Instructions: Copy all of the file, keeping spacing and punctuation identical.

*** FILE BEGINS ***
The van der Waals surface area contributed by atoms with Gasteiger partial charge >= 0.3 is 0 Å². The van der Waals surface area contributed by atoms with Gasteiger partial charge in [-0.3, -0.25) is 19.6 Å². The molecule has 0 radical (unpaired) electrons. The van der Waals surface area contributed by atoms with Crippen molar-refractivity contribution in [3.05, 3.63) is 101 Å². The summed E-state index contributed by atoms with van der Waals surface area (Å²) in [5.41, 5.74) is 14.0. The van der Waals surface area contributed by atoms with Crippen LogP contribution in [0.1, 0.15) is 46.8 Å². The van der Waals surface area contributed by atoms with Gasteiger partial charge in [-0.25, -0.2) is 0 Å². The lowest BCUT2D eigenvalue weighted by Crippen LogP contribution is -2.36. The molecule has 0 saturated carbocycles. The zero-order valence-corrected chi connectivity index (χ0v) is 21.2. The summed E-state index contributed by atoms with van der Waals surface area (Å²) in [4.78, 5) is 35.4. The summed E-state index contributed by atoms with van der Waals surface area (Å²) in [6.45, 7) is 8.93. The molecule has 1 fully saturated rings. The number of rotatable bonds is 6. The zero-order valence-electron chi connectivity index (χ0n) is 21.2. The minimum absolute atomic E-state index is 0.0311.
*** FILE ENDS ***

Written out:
The van der Waals surface area contributed by atoms with Gasteiger partial charge >= 0.3 is 0 Å². The van der Waals surface area contributed by atoms with Gasteiger partial charge in [-0.3, -0.25) is 19.6 Å². The molecule has 0 radical (unpaired) electrons. The van der Waals surface area contributed by atoms with Crippen molar-refractivity contribution in [3.05, 3.63) is 101 Å². The summed E-state index contributed by atoms with van der Waals surface area (Å²) in [5.41, 5.74) is 14.0. The van der Waals surface area contributed by atoms with Crippen LogP contribution in [0.1, 0.15) is 46.8 Å². The van der Waals surface area contributed by atoms with Gasteiger partial charge in [-0.25, -0.2) is 0 Å². The lowest BCUT2D eigenvalue weighted by Crippen LogP contribution is -2.36. The molecule has 0 saturated carbocycles. The zero-order valence-corrected chi connectivity index (χ0v) is 21.2. The summed E-state index contributed by atoms with van der Waals surface area (Å²) in [4.78, 5) is 35.4. The summed E-state index contributed by atoms with van der Waals surface area (Å²) in [6.45, 7) is 8.93. The molecule has 1 fully saturated rings. The number of rotatable bonds is 6. The zero-order valence-electron chi connectivity index (χ0n) is 21.2. The minimum absolute atomic E-state index is 0.0311.